Ideally, one should focus on mortality rates, because these are more reliable than, say, diagnoses of emphysema or cancer. Unfortunately, Hirayama looked not at death per se, but death from lung cancer. He studied a large population: “These cases occurred among 91,540 non-smoking married women whose husbands' smoking habits were studied,” a sub-population selected from a total of 265,118 adults. (For some reason MoD refers to “540 women,” suggesting that Oreskes and Conway misunderstood the study—which is easy to do because the paper is heavy on statistical tests and the raw data are hard to tease out. Indeed, the Hirayama study itself is an argument for the proposed new EPA rule.)
The aggregate figure for lung cancer deaths among the wives of smokers appears in the methods section. Apparently 245 married women in the sample died from lung cancer, 174 married to non-smokers died, so 71 non-smoking wives married to smokers died from lung cancer. Table 1 in the results shows more details: sorted by husband’s age and the amount he smoked, from zero to 1-19/day to > 20, there is a clear trend: the more the husband smoked, the greater the wife’s cancer risk.
Statistical objections5 were raised to this study, and the Smith and Beh (2011) paper admits that the aggregate data do not pass the chi-square test of significance. But, by parceling out the data by age and considering three variables (husband’s age, cancer status, smoking frequency) rather than just two, these authors are able to get a highly significant result. (Why the husband’s age rather than the wife’s is critical is not explained.) Smith and Beh conclude that Hirayama was, after all, correct in claiming an increased cancer-death risk from secondhand smoke. As to the detailed assumptions underlying this now more complicated statistical model, little is said. Yet, as I have pointed out elsewhere, these assumptions are as important to the conclusions as the actual data, even in studies much simpler than Hirayama’s. Nevertheless. Hirayama’s results were, and are, generally accepted.
There is a 2003 study, not mentioned either by MoD or by Smith and Beh, that might have settled the issue, not by proving that ETS is harmless (which is impossible), but by showing that a large-scale attempt to find harm failed to do so. The study is by the aforementioned J.E. Enstrom and co-author G.C. Kabat in the British Medical Journal. (This reference appears in the citations for Chapter 7 of the 2006 Surgeon General’s 709-page report but, curiously, is not discussed in the text. It has vanished from the 727-page 2010 Report. ) The authors looked at 35,000 never-smokers in California with spouses with known smoking habits. The participants were selected from 118,000 adults enrolled in late 1959 in a cancer-prevention study. The numbers are large and the researchers asked a simple question: are Californians who are married to smokers likely to die sooner than those married to non-smokers? Their answer is unequivocal:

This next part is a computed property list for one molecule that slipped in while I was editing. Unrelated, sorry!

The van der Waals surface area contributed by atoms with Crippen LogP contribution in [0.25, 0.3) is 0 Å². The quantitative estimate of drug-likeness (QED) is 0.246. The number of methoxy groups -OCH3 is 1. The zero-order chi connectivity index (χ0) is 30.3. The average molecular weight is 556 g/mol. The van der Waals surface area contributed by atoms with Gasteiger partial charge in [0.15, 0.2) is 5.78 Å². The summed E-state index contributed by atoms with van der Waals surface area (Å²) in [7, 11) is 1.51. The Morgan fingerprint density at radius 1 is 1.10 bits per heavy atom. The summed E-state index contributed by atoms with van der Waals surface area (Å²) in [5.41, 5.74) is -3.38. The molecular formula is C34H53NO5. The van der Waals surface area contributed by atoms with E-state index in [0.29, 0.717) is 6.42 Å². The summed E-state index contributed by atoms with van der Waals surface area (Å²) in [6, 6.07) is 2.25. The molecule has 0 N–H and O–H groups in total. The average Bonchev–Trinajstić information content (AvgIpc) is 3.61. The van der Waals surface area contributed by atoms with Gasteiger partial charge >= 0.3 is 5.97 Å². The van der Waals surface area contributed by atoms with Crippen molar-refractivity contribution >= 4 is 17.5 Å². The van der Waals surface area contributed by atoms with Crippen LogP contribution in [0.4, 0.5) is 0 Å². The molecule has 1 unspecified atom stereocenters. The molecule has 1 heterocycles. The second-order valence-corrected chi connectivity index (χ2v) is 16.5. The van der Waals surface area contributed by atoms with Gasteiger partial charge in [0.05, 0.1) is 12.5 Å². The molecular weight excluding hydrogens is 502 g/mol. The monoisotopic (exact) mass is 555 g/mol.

No significant associations were found for current or former exposure to environmental tobacco smoke before or after adjusting for seven confounders and before or after excluding participants with preexisting disease. No significant associations were found during the shorter follow up periods of 1960-5, 1966-72, 1973-85, and 1973-98 . . . The results do not support a causal relation between environmental tobacco smoke and tobacco related mortality, although they do not rule out a small effect. The association between exposure to environmental tobacco smoke and coronary heart disease and lung cancer may be considerably weaker than generally believed. emphasis added
Enstrom and Kabat found no, or little, effect of secondhand smoke. The study received some criticism, but more about its sources of funding than scientific details. Yet this study—which seems to be relatively definitive—is completely ignored not just by the Surgeon General, but by Oreskes and Conway.